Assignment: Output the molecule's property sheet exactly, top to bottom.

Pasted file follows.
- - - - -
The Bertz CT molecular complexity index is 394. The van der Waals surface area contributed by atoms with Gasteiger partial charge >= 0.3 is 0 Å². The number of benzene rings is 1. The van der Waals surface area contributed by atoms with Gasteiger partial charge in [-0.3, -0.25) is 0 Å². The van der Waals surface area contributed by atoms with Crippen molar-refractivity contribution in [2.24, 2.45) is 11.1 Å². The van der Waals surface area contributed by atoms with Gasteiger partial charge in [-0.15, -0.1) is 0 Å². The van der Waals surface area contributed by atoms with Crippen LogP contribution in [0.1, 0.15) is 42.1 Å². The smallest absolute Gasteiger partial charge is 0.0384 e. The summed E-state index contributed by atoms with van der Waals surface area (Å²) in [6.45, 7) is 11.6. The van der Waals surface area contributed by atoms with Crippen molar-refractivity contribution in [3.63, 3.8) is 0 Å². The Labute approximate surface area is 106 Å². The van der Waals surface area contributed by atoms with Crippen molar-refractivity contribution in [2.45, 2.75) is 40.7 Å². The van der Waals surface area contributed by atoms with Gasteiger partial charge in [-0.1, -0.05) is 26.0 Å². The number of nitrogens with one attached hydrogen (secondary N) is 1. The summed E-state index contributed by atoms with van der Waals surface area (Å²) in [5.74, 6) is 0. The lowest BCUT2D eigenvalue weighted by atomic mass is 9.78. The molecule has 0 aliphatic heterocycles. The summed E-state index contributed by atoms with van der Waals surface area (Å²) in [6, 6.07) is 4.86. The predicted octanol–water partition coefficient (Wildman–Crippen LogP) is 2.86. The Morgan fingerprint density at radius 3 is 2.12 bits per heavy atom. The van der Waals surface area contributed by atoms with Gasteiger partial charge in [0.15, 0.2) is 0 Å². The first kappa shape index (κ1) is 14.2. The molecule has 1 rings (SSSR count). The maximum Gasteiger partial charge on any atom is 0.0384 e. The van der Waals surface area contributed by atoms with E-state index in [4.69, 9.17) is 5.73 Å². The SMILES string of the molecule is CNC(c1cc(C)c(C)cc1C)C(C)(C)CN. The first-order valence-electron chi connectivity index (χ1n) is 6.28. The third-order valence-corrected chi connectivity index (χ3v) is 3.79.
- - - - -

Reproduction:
The Bertz CT molecular complexity index is 394. The van der Waals surface area contributed by atoms with Gasteiger partial charge >= 0.3 is 0 Å². The number of benzene rings is 1. The van der Waals surface area contributed by atoms with Gasteiger partial charge in [-0.3, -0.25) is 0 Å². The van der Waals surface area contributed by atoms with Crippen molar-refractivity contribution in [2.24, 2.45) is 11.1 Å². The van der Waals surface area contributed by atoms with Gasteiger partial charge in [-0.15, -0.1) is 0 Å². The van der Waals surface area contributed by atoms with Crippen LogP contribution in [0.1, 0.15) is 42.1 Å². The smallest absolute Gasteiger partial charge is 0.0384 e. The summed E-state index contributed by atoms with van der Waals surface area (Å²) in [6.45, 7) is 11.6. The van der Waals surface area contributed by atoms with Crippen molar-refractivity contribution in [3.63, 3.8) is 0 Å². The Labute approximate surface area is 106 Å². The van der Waals surface area contributed by atoms with Crippen molar-refractivity contribution in [2.45, 2.75) is 40.7 Å². The van der Waals surface area contributed by atoms with Gasteiger partial charge in [-0.1, -0.05) is 26.0 Å². The number of nitrogens with one attached hydrogen (secondary N) is 1. The summed E-state index contributed by atoms with van der Waals surface area (Å²) in [5.74, 6) is 0. The lowest BCUT2D eigenvalue weighted by atomic mass is 9.78. The molecule has 0 aliphatic heterocycles. The summed E-state index contributed by atoms with van der Waals surface area (Å²) in [6, 6.07) is 4.86. The predicted octanol–water partition coefficient (Wildman–Crippen LogP) is 2.86. The Morgan fingerprint density at radius 3 is 2.12 bits per heavy atom. The van der Waals surface area contributed by atoms with Gasteiger partial charge in [0.15, 0.2) is 0 Å². The first kappa shape index (κ1) is 14.2. The molecule has 1 rings (SSSR count). The maximum Gasteiger partial charge on any atom is 0.0384 e. The van der Waals surface area contributed by atoms with E-state index in [4.69, 9.17) is 5.73 Å². The SMILES string of the molecule is CNC(c1cc(C)c(C)cc1C)C(C)(C)CN. The first-order valence-electron chi connectivity index (χ1n) is 6.28. The third-order valence-corrected chi connectivity index (χ3v) is 3.79.